OAK HILL — A packed house speaks louder than words in expressing interest. Mike Shumate, a board member on the Dunloup Creek Watershed Association, described Thursday’s meeting at the National Guard Armory in Glen Jean as nothing short of tickling.
“I’m tickled to death. I just kept seeing more and more cars coming up to the armory before the meeting,” Shumate exulted as he spoke of just under 200 people who packed the facility to hear about potential flood solutions for the Dunloup Creek watershed.
“Folks got to hear for the first time the initial discussions of this voluntary home buyout program being put together. The program will probably be completed by this summer, along with the parameters of how it will be managed, so that everyone will understand how it works.”
Shumate emphasized the program comes under the auspices of the Natural Resource and Conservation Service, a federal agency under the U.S. Department of Agriculture. This is not, he said, a Federal Emergency Management Agency buyout, nor is it affiliated with the state Office of Emergency Services.
“This is a brand new program. Those who are interested will have to apply once all of the parameters are built into the program. This has nothing to do with any prior applications you may have filled out. Everyone has to understand that, from this day forward, this is an NRCS/USDA program.”
Understanding that a move from one dwelling place to another is easier said than done for some — particularly the elderly — Shumate said DCWA hopes to acquire funding for movers to come in and transport some of the older participants in the program or pay for their relocation costs if they have a mobile home.
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NRCS economist Pamela Yost made her presentation on Understanding the Buyout Options at Thursday’s meeting. She was overwhelmed with more questions than she could exchange for answers.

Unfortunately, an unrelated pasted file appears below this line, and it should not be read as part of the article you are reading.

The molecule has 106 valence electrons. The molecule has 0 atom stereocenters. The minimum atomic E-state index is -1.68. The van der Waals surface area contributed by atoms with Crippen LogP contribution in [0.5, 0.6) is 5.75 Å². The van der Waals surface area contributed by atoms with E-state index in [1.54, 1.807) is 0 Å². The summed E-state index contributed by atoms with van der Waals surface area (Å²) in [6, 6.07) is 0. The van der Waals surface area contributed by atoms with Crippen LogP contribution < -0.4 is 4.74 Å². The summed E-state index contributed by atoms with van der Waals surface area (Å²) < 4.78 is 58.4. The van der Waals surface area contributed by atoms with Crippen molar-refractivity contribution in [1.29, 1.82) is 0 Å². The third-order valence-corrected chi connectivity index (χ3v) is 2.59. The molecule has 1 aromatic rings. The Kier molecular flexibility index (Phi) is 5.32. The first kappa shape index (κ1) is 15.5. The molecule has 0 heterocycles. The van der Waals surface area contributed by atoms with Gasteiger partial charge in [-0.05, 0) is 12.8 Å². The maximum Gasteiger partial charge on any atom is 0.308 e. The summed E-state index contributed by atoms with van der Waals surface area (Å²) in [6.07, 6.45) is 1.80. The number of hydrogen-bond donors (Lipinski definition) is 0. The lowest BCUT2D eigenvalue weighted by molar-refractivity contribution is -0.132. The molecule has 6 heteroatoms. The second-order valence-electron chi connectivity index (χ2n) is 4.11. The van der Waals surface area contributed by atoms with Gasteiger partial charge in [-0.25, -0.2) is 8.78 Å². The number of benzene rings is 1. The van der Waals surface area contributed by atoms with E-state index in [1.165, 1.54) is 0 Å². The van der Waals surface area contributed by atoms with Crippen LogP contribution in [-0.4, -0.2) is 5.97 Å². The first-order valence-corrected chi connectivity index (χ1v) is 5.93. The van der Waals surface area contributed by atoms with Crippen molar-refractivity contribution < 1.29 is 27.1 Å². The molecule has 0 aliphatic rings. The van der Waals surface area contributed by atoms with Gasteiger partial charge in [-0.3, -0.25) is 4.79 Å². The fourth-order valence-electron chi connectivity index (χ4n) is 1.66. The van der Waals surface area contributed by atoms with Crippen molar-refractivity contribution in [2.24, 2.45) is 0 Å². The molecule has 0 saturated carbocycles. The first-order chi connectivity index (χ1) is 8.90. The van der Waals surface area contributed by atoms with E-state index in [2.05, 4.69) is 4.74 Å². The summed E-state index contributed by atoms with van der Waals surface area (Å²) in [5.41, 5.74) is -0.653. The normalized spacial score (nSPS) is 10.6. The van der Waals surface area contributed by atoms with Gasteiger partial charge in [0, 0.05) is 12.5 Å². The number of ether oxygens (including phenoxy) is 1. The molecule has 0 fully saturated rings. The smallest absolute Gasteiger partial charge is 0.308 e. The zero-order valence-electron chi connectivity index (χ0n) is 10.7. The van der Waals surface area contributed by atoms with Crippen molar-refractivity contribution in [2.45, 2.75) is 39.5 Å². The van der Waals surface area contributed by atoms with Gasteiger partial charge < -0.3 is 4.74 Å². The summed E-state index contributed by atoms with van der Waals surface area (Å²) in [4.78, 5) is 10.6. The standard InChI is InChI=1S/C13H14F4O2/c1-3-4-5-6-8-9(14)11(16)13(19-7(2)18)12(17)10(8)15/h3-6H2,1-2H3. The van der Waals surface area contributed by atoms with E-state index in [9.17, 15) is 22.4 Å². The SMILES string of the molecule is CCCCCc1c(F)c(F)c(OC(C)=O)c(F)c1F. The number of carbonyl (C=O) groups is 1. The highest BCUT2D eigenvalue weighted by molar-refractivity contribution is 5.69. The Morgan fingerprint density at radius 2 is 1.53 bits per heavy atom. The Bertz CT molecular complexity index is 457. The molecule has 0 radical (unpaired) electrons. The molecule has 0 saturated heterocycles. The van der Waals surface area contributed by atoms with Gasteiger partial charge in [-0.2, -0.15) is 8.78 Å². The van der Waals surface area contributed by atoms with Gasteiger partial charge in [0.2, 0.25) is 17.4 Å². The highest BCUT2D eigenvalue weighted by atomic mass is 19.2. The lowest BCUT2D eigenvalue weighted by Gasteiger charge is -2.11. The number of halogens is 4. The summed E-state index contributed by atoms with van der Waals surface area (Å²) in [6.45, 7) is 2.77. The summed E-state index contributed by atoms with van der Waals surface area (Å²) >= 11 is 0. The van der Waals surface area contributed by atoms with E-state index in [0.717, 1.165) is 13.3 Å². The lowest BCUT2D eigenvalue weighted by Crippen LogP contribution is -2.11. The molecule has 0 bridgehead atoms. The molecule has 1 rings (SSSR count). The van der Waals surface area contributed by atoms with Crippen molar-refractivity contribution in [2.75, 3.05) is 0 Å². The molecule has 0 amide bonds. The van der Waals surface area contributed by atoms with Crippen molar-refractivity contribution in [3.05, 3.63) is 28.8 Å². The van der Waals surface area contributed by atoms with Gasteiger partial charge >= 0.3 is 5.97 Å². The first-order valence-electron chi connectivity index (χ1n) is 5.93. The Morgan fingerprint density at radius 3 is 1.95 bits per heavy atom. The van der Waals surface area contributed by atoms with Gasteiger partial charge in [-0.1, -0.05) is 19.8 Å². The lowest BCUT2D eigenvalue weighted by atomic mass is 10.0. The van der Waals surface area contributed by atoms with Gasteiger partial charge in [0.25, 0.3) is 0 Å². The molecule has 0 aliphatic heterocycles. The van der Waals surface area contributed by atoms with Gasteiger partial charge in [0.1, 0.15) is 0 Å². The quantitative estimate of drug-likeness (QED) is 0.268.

Shumate said it only indicates the fledgling steps the idea has taken. All who were left with unresolved questions at the meeting, he said, will be supplied with answers in the future.
“We also hope to form a committee that will provide feedback to NRCS before the summer, and we want to involve as many people on this as possible. In particular, we would like to have someone from the county — such as a county commissioner or an elected official from the Southern Conservation District Board — on there.”
He hopes to have the committee formed and in place before DCWA’s next meeting on March 20. At that time, NRCS will return for a second presentation on how it is building the buyout program. The key, Shumate said, is to keep people informed and abreast of what is taking place.
“We will constantly keep people advised. This was a good first step in gathering everyone to hear about this program. It’s voluntary, it’s evolving, and we will keep everyone informed by these monthly meetings and our quarterly newsletter.”
The Dunloup Creek watershed encompasses an estimated 190 homeowners in the areas of Glen Jean, Harvey, Kilsyth, Mount Hope and Red Star. DCWA is also eying Carlisle, Scarbro and Whipple for future incorporation into the group.